- Colorgarden, Erica Hauser's installation for Terrain Biennial Newburgh 2019 at Newburgh Urban Farm and Food Initiative, 207 Carpenter Street.
If you associate public art with big, ugly sculptures in front of corporate headquarters, prepare for an education. “Terrain Biennial Newburgh,” an outdoor art show on porches, fences, and the walls of buildings, opens September 25, and continues for seven weeks. Naomi Miller and Hannah Walsh des Cognets—who are artists themselves—oversee the project. This is the second “Terrain” exhibition; the first was in 2019. The last biennial had 12 artists; this one has 27.
“Terrain” is a combination of sculpture, community organizing, and family therapy. The directors matched painter Erica Hauser with a family that includes two young children, hoping the kids would enjoy the artist’s bright colors. Because both are relatively new to Newburgh, Miller and des Cognets assembled a committee of local advisors connecting them to the city’s diverse communities. This group has dubbed itself the Cartographers.
“Terrain” started in Chicago in 2013; within a few years satellite exhibitions began to spring up in other localities. Today there is a loose confederation of “Terrain organizers” throughout the country. The Chicago committee chooses a theme that other cities have the option to adopt. The Newburgh group decided to use the national theme, “Keep in Touch.”
The show has no “hours”; everything is visible all the time from the street. Each site will have a brochure box explaining the work, and a QR code with further information about the artist. “I’m just as interested in the people who live around the work as in the people who drop in from elsewhere,” remarks Miller. Most art is owned by rich people; each piece in “Terrain” is owned by a neighborhood.
Serena Domingues’s installation, Interruption, replaces the screens of television sets with living moss, which must be frequently watered. This demands real commitment from the host, who has the power to literally kill the art. (Luckily, Domingues’s host, Vince Cianni, is an artist himself, and committed to watering the moss.)
Two artists who collectively call themselves Damfino will erect a 10-foot-high beacon at the Historical Society, as a reference to Newburgh’s maritime history. Joel Weissman imprints repetitive calligraphy on white tiles. Andrew Brehm will create a “suburban fountain” made of outdated lawn sprinklers—a multilevel display rigged up to all spurt at once. Courtney Puckett makes hand-knotted banners that spell out words, using brightly colored recycled rope. Paired with the Newburgh Free Library, she is—as of this writing—considering the word “INFORM.”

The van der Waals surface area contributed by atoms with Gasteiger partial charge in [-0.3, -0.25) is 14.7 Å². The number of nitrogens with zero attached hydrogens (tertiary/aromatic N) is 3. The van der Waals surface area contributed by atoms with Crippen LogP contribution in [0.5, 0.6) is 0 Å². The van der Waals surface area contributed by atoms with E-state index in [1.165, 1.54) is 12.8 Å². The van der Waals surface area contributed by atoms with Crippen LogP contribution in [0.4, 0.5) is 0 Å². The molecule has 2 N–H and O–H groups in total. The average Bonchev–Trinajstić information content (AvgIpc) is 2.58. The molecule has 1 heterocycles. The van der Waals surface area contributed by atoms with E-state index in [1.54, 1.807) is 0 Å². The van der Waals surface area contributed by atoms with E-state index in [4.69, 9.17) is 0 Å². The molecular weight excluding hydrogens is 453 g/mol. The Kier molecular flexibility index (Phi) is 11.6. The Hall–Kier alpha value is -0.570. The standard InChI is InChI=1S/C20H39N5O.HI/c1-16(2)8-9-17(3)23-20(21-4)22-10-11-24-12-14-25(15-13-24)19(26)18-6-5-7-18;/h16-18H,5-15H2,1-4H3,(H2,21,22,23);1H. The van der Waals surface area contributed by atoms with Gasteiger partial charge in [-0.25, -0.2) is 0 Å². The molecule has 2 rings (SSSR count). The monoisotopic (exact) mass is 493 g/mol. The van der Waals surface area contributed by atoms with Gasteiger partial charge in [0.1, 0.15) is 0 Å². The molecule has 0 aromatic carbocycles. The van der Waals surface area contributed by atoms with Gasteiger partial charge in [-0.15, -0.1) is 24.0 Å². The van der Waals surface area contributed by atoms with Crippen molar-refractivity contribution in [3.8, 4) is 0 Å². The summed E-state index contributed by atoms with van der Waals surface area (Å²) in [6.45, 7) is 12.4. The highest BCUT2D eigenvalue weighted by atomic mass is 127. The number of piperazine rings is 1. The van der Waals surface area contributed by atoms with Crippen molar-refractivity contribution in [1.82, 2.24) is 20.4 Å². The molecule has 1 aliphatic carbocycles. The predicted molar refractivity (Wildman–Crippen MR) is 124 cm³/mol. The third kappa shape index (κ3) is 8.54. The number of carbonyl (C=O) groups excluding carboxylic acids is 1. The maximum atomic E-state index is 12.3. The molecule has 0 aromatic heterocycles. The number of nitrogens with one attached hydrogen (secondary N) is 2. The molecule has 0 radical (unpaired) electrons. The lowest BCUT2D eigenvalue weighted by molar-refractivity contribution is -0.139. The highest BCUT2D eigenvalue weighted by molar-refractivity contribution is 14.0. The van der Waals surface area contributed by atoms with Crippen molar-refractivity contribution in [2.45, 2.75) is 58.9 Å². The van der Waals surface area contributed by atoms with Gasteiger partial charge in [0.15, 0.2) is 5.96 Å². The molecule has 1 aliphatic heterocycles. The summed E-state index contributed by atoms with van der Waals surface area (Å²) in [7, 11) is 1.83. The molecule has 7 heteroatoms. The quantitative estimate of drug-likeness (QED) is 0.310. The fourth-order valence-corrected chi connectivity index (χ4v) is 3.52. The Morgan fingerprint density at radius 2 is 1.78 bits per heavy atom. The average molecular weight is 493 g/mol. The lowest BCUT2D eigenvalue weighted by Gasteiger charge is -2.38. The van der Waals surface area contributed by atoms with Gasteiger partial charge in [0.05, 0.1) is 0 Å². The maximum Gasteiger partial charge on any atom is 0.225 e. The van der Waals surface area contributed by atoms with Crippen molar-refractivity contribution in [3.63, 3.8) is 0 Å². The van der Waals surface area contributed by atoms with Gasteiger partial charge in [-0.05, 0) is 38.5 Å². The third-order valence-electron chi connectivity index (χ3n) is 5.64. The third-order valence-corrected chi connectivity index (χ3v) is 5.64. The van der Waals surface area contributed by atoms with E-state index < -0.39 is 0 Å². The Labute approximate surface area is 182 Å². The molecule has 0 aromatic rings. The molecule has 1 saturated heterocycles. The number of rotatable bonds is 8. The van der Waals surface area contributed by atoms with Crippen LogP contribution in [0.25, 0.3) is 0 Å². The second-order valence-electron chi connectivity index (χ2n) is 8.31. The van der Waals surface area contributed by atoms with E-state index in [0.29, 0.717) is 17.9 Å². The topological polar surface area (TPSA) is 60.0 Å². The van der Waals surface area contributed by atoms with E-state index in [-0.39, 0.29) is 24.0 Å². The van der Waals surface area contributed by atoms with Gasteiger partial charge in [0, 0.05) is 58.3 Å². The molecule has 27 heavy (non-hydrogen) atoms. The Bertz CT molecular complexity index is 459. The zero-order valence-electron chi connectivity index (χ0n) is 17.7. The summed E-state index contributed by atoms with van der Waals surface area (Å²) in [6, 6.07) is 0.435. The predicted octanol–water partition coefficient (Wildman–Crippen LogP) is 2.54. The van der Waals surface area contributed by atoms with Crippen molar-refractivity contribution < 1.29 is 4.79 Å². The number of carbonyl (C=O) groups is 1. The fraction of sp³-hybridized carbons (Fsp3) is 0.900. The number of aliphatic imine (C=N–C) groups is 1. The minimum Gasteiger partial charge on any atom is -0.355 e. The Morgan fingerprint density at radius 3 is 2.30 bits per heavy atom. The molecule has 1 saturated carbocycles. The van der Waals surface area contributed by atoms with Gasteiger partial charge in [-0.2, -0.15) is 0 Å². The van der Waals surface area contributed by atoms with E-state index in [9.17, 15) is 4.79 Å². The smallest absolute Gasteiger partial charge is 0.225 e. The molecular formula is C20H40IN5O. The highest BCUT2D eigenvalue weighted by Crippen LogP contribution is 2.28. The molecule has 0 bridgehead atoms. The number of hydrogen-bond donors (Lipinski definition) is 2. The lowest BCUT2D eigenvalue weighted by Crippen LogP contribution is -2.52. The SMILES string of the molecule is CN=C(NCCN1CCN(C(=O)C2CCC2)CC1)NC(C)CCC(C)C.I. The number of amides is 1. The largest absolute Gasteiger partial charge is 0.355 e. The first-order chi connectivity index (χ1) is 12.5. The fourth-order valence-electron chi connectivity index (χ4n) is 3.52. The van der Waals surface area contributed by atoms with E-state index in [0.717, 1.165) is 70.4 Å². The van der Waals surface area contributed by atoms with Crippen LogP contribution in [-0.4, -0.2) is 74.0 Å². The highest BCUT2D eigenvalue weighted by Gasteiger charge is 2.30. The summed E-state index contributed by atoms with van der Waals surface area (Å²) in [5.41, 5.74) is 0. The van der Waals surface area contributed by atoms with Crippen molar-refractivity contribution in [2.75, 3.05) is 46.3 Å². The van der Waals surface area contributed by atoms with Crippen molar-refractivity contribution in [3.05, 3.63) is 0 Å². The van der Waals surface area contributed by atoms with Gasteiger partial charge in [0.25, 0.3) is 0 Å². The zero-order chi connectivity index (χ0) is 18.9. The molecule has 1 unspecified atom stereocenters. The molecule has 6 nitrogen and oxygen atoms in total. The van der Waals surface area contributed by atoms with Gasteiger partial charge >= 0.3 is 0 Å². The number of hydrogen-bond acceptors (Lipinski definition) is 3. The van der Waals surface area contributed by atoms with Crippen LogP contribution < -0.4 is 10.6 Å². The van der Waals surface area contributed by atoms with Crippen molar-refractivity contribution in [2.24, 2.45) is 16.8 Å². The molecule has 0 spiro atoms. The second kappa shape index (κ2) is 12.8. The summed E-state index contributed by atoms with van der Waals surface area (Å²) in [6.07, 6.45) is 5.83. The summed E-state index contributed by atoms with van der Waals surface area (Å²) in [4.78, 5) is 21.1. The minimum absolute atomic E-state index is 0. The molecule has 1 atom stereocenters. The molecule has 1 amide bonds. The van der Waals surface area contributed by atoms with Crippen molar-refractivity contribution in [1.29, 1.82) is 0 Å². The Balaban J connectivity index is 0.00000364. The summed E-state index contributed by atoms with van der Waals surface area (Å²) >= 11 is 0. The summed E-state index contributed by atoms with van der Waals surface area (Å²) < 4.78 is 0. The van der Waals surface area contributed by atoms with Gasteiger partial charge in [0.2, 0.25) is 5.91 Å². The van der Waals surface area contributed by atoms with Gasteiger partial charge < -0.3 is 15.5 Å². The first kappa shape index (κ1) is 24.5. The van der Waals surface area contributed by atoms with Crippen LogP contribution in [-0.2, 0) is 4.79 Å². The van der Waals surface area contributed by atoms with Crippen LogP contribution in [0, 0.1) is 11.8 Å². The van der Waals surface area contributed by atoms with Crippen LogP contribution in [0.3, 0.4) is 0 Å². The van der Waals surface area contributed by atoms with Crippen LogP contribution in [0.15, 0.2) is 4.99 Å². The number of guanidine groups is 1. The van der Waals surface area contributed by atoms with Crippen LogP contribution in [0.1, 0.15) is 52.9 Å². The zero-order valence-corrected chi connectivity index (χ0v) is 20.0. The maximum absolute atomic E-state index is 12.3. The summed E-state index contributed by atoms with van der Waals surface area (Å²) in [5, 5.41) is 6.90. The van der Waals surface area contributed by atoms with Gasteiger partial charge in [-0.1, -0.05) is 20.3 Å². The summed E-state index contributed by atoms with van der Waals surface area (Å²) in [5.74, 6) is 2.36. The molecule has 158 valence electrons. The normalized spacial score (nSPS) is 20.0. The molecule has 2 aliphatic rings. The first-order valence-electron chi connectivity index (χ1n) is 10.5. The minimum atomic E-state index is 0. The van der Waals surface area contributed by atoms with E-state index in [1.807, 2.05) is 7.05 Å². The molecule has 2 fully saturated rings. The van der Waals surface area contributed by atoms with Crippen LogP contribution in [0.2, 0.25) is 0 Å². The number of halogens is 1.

The coordinators choose the venues for the artists. “It is definitely a matchmaking game,” says Walsh des Cognets. Each participant—host and artist—receives a stipend. “As an artist who’s had to pay to do a lot of shows out of my own pocket, I felt really strongly that they had to be paid,” she continues.
One artwork remains from the 2019 biennial: Hauser’s Colorgarden, jubilant brightly painted circles of scrap wood on the chain link fence of the Newburgh Urban Food and Farm Initiative. “They loved it so much that they just kept it there,” Miller explains.
Most of the artists are from the Hudson Valley, some from New York City, and one from Hungary: sculptor Zsofia Keresztes, who’s represented by a Newburgh gallery, Elijah Wheat Showroom. Newburgh has one of the fastest-growing art scenes in the Hudson Valley.
In keeping with the decentralized nature of “Terrain,” there’s no “art opening” with white wine and brie, though the first day coincides with the weekend of the Newburgh Open Studios Tour, September 25-26.
The exhibition opens throughout Newburgh all at once. If the Delta variant of COVID continues to surge, this show will be among the safest you can visit."Terrain Biennial” runs September 25-November 15.